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Why the Zelensky Jaunt in DC Failed

Ukraine’s president's expectations of meeting a generous US Congress withered.

Ukraine’s President Volodymyr Zelensky came tin-cupping to Washington Dec. 12, landing in the middle of a donnybrook between the Biden administration and congressional leaders skeptical about more funding for Kyiv. Call it bad timing. Call it a sea change in Congress’ appetite to cough up more taxpayer dollars for what seems to be a stalemate in Ukraine’s battle to secure its border against the invading Russian army. Meanwhile, Joe Biden’s homeland security policy has produced its own issues on the US southern border.

Wherever the blame falls, the Ukrainian president was disappointed. Biden’s bumper sticker sloganeering “as long as it takes” support for the Kyiv government is no substitute for a practicable end to the fighting and a strategy to get there. “And what I’ve told the White House and I reiterated to President Zelensky today, we have to have some clarity. We’ve been asking the White House for a clear strategy that will allow Ukraine to prevail in this conflict, and they’ve not provided satisfactory answers,” Speaker of the House Mike Johnson (R-AL) told Fox News’ Bret Baier.

Zelensky Hits Brick Wall on Funding Request

GettyImages-1852836851 Joe Biden

Joe Biden (Photo by Chip Somodevilla/Getty Images)

Ukraine funding hit a speedbump when the Biden administration tried to slip a $105 billion omnibus supplemental spending package through Congress containing $61.4 billion for Ukraine, $14.3 billion for Israel, and $13.6 billion for US border security. Republicans in Congress want the funding split into individual bills to vote on each request separately based on its merit. Biden’s support for the southern border has no money for a border wall and no reform in the way asylum seekers are vetted before being allowed into the country. The White House is unwilling to negotiate and has been intransigent on the issue so far.

With both sides dug in, Matthew Cullen, writing for The New York Times, explained Zelensky’s dilemma from a political perspective:

“Ukraine’s president, Volodymyr Zelensky, trudged across Washington today, making urgent pleas for quick approval of more aid for his country’s war against Russia. But in the meetings that mattered most — with Republican leaders whose allies hold the decisive votes — Zelensky’s pitch appeared to hit a brick wall.”

Zelensky’s timing could not have been worse. The Biden White House is rudderless and foundering in the heavy seas of vital competing funding priorities. For example, aid to the US’ closest Middle East ally, Israel, is also up for debate at a time of crucial need in its war with the terrorist organization Hamas. Republicans and many Democrats in border states suffering at the hands of Biden’s disastrous southern border policy demand funds to stop the flood of illegal aliens. All of these needs collide with a crippling wave of $33 trillion in national debt. No wonder the beleaguered Ukrainian leader’s hat-in-hand met with trouble.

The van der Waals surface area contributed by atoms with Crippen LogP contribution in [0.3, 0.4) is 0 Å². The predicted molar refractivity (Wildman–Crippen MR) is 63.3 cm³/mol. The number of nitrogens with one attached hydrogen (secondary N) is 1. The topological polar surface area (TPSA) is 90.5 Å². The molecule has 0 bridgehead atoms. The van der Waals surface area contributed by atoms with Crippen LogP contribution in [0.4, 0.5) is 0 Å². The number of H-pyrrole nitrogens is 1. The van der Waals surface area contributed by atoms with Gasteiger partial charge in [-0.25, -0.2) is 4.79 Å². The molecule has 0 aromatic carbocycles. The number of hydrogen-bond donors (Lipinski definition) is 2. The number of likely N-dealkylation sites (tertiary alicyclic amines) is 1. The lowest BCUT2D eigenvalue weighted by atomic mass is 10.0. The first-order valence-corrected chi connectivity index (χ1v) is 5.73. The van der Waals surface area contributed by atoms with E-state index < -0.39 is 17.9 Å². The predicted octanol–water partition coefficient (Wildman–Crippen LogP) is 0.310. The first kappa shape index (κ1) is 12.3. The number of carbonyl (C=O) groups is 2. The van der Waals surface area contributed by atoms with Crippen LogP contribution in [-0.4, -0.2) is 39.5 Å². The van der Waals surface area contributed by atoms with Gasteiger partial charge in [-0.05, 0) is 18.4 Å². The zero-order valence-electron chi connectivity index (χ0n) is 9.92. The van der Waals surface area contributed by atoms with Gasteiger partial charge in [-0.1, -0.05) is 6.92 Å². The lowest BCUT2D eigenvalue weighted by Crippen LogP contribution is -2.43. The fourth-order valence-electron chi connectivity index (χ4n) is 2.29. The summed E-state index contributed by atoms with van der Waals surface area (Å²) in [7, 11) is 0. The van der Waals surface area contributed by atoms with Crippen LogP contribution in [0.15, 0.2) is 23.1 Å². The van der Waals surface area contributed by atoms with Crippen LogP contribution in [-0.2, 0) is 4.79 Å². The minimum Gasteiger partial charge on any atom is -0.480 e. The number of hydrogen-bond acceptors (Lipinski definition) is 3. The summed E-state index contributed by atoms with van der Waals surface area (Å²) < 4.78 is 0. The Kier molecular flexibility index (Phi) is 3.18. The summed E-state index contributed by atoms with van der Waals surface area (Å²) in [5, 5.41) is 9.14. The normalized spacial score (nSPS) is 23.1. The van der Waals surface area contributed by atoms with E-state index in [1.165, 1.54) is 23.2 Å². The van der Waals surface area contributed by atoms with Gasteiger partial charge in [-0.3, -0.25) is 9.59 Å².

It’s not that US lawmakers don’t have compassion for the enormous travails being suffered by Ukraine’s fighters. As Zelensky made the rounds on Capitol Hill, “House Speaker Mike Johnson (R., La.) said he used his own meeting with Zelensky to reiterate his empathy for Ukraine’s tough position, but he indicated that his stance remains firm that the Biden administration needs to agree to tighten its border policies before House lawmakers will agree to sending more aid,” The Wall Street Journal reported.

Stumbling Blocks in the Way

A host of other congressional funding issues plague any hope of quick passage of support for Ukraine. First, there is little time left in the current congressional session before the Christmas recess. Furthermore, Congress has a funding process problem to solve. The federal government is operating on a continuing resolution (CR) expiring in February. Once again, the government will face the prospect of shutting down if an appropriations bill or another CR stopgap funding measure is not passed.

Additionally, Americans are growing more frustrated with the Biden administration’s refusal to be more vigilant about how taxpayer dollars are spent in Ukraine. Persistent reports of fraud and corruption within the Ukraine government are not confidence-builders for Americans. Meanwhile, Biden’s refusal to support a special inspector general for Ukraine assistance to provide real-time audits adds to US taxpayers’ skepticism regarding their tax dollars being spent wisely in Kyiv. Consequently, Ukraine’s leader returned with little hope of fast money – his whirlwind tour of the US capital spoiled.

The views expressed are those of the author and not of any other affiliation.

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